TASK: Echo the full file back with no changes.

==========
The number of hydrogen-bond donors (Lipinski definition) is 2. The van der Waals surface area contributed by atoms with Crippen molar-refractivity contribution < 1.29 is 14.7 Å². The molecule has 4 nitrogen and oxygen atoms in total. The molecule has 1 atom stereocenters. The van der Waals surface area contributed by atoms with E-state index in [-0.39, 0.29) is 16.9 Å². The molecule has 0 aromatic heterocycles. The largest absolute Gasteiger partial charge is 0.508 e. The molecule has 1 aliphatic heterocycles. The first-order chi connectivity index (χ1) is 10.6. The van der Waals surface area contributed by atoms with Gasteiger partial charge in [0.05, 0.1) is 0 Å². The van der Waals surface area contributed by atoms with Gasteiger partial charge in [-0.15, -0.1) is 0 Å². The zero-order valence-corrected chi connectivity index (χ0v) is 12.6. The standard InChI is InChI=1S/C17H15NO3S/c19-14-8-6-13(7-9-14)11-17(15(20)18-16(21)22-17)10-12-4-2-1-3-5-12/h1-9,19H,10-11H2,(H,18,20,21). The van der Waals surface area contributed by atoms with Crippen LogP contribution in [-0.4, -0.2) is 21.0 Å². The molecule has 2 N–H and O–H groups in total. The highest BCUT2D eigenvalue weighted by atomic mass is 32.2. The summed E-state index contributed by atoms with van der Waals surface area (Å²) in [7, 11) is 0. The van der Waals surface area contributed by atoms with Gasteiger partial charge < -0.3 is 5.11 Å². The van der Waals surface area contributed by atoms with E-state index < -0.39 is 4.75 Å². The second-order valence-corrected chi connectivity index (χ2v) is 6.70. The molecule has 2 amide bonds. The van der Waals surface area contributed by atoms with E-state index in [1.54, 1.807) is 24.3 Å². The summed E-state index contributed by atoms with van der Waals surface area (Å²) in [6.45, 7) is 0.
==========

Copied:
The number of hydrogen-bond donors (Lipinski definition) is 2. The van der Waals surface area contributed by atoms with Crippen molar-refractivity contribution < 1.29 is 14.7 Å². The molecule has 4 nitrogen and oxygen atoms in total. The molecule has 1 atom stereocenters. The van der Waals surface area contributed by atoms with E-state index in [-0.39, 0.29) is 16.9 Å². The molecule has 0 aromatic heterocycles. The largest absolute Gasteiger partial charge is 0.508 e. The molecule has 1 aliphatic heterocycles. The first-order chi connectivity index (χ1) is 10.6. The van der Waals surface area contributed by atoms with Gasteiger partial charge in [0.05, 0.1) is 0 Å². The van der Waals surface area contributed by atoms with Gasteiger partial charge in [-0.15, -0.1) is 0 Å². The zero-order valence-corrected chi connectivity index (χ0v) is 12.6. The standard InChI is InChI=1S/C17H15NO3S/c19-14-8-6-13(7-9-14)11-17(15(20)18-16(21)22-17)10-12-4-2-1-3-5-12/h1-9,19H,10-11H2,(H,18,20,21). The van der Waals surface area contributed by atoms with Crippen LogP contribution in [-0.4, -0.2) is 21.0 Å². The molecule has 2 N–H and O–H groups in total. The highest BCUT2D eigenvalue weighted by atomic mass is 32.2. The summed E-state index contributed by atoms with van der Waals surface area (Å²) in [7, 11) is 0. The van der Waals surface area contributed by atoms with Gasteiger partial charge < -0.3 is 5.11 Å². The van der Waals surface area contributed by atoms with E-state index < -0.39 is 4.75 Å². The second-order valence-corrected chi connectivity index (χ2v) is 6.70. The molecule has 2 amide bonds. The van der Waals surface area contributed by atoms with E-state index in [1.54, 1.807) is 24.3 Å². The summed E-state index contributed by atoms with van der Waals surface area (Å²) in [6.45, 7) is 0.